“One of the reasons why 10% of people with kidney disease don’t know they have it is because the symptoms are often due to other conditions and are not noticed until later. For example, symptoms such as increased urination or blood in the urine can be confused with a bladder infection.”
Although only 10% of people with chronic kidney disease are aware that they have it, those who suffer from it can experience a number of symptoms. One physical symptom is swelling in one or both legs or feet that causes pain when walking. High blood pressure and low production of the hormone erythropoietin, which is involved in the development of red blood cells, can cause high blood pressure and high blood pressure, another symptom. The kidneys produce hormones that are important to human life, such as renin, parathyroid hormone (regulates calcium), calcitonin (metabolism regulator), and sex hormones!
A person with kidney disease cannot filter accumulated waste and toxins well. So people with chronic kidney disease may experience physical symptoms like high blood pressure and an enlarged spleen before they know anything is wrong.
What are the possible symptoms of kidney disease? If you have high blood pressure, diabetes, a family history of kidney failure, or are over 60 and haven’t been tested for a long time, it’s important to get an early warning sign screening every year. Be sure to tell your healthcare provider what you remember!
Kidney disease can make you feel tired and have trouble concentrating. If your kidneys can’t filter toxins from your blood, they can build up and cause these symptoms. A sharp decrease in kidney function leads to anemia, which is characterized by fatigue!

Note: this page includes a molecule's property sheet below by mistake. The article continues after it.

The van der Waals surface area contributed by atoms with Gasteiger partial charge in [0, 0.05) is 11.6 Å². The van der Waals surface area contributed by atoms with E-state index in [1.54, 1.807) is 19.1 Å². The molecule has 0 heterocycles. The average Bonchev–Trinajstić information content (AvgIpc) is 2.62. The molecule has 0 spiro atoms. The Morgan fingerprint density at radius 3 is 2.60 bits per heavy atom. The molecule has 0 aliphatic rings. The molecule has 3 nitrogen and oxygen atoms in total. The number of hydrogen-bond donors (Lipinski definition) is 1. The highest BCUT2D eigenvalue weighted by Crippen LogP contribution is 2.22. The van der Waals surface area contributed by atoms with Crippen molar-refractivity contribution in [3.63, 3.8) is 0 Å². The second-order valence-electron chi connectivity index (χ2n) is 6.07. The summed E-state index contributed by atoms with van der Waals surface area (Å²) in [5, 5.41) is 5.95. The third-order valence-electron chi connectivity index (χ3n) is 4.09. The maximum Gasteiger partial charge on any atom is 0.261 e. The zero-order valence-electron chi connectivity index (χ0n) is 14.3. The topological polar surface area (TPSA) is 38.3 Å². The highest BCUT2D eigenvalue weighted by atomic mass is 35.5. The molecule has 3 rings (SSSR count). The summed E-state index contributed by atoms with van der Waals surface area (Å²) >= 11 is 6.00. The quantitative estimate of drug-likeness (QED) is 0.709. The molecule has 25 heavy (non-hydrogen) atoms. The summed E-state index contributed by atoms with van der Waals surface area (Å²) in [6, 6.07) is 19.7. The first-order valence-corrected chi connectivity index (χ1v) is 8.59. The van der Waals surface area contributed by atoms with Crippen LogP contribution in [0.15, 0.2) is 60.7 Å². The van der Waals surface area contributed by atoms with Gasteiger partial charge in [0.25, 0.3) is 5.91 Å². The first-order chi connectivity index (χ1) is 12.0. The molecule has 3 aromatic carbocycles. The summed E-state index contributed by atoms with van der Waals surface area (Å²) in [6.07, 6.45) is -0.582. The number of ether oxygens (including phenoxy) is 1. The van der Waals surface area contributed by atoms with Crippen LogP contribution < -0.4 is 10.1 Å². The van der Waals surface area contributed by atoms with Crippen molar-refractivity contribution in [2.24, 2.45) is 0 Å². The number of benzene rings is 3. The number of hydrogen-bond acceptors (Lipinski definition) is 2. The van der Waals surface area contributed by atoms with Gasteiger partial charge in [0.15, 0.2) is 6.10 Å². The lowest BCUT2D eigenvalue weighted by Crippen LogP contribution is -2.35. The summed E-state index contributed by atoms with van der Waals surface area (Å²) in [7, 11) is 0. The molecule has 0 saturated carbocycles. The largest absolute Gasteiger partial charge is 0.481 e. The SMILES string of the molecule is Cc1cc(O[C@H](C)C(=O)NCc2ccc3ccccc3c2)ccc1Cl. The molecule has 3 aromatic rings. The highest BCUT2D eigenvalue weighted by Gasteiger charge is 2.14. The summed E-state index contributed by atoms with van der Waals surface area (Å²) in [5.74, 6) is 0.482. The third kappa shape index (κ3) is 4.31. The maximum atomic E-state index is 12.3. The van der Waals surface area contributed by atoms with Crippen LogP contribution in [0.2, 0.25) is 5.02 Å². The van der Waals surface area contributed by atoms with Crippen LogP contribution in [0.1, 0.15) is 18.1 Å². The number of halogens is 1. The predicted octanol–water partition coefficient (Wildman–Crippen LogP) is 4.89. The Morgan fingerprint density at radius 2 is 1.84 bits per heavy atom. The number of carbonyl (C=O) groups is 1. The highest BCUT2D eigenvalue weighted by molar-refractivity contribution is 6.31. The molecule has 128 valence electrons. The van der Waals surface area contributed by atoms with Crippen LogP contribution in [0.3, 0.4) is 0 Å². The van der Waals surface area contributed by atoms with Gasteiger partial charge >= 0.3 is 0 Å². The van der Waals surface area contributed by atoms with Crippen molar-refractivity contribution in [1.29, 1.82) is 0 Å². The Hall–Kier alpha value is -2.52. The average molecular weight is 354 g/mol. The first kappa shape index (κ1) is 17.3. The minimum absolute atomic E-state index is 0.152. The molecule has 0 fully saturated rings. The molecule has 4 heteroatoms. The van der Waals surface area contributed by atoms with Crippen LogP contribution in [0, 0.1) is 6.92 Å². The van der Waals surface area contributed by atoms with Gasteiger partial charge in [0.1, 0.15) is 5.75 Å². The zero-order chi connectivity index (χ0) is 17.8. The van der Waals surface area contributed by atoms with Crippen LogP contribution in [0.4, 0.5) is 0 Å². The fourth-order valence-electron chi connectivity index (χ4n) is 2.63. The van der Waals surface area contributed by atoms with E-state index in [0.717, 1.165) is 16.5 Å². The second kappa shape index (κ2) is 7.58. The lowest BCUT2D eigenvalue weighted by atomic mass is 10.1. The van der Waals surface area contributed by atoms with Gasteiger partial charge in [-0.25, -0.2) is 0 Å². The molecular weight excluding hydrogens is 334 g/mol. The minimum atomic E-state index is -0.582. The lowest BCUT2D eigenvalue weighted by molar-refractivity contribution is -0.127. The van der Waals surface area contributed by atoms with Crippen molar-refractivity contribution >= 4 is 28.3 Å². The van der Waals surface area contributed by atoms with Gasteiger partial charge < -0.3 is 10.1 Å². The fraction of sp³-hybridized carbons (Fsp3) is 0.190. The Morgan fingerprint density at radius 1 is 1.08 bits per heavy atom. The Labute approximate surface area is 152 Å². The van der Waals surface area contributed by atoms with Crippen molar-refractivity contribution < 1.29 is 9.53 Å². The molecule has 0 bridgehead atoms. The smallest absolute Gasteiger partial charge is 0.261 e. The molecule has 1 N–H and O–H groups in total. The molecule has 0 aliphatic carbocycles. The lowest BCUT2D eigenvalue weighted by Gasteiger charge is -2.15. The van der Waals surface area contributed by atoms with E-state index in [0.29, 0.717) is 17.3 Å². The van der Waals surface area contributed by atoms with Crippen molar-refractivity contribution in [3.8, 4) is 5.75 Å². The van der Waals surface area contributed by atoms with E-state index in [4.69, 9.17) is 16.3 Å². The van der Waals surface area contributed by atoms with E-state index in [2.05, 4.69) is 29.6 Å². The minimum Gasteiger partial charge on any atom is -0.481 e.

On a day when you feel like a cloud is forming in your head, it will be difficult to focus on anything. This is not normal and means that something is wrong with your kidney function. When toxins build up due to reduced blood flow to the kidneys, they begin to poison our bodies by reducing energy levels and clogging brain cells, causing fatigue and difficulty concentrating. Fortunately, these can often be treated with simple lifestyle changes like drinking more water, so dehydration doesn’t make these side effects worse!
You have a hard time sleeping. When the kidneys aren’t filtering properly, toxins stay in your blood instead of passing out in the urine. It can make it difficult to sleep at night, and there are many complications, such as chronic kidney disease, obesity, and respiratory disorders, which cause the brain to stop breathing for a short time because the brain does not send enough signals. Oxygen reaches your lungs- but try not to put them down because it all sounds worse!
For our bodies to function properly, we need plenty of clean water and healthy food sources; If this doesn’t happen regularly, unhealthy substances can build up inside us over time, leading to health problems like diabetes, high blood pressure, and heart disease.
Many people wonder why their skin is dry and itchy. Healthy kidneys are responsible for removing waste, fluids, and minerals from the body so that your blood can maintain a balance of substances such as nutrients or potassium levels in our food. When these vital organs are damaged by kidney disease, they stop doing so, which can be the main cause of abnormal conditions such as dryness on the surface of your skin, but not other “any” symptoms! If you notice any unusual changes in your thirst or symptoms such as itching that aren’t due to an underlying medical condition, and we care about you, it’s a good idea to see one of our secondary care specialists. about diagnosis.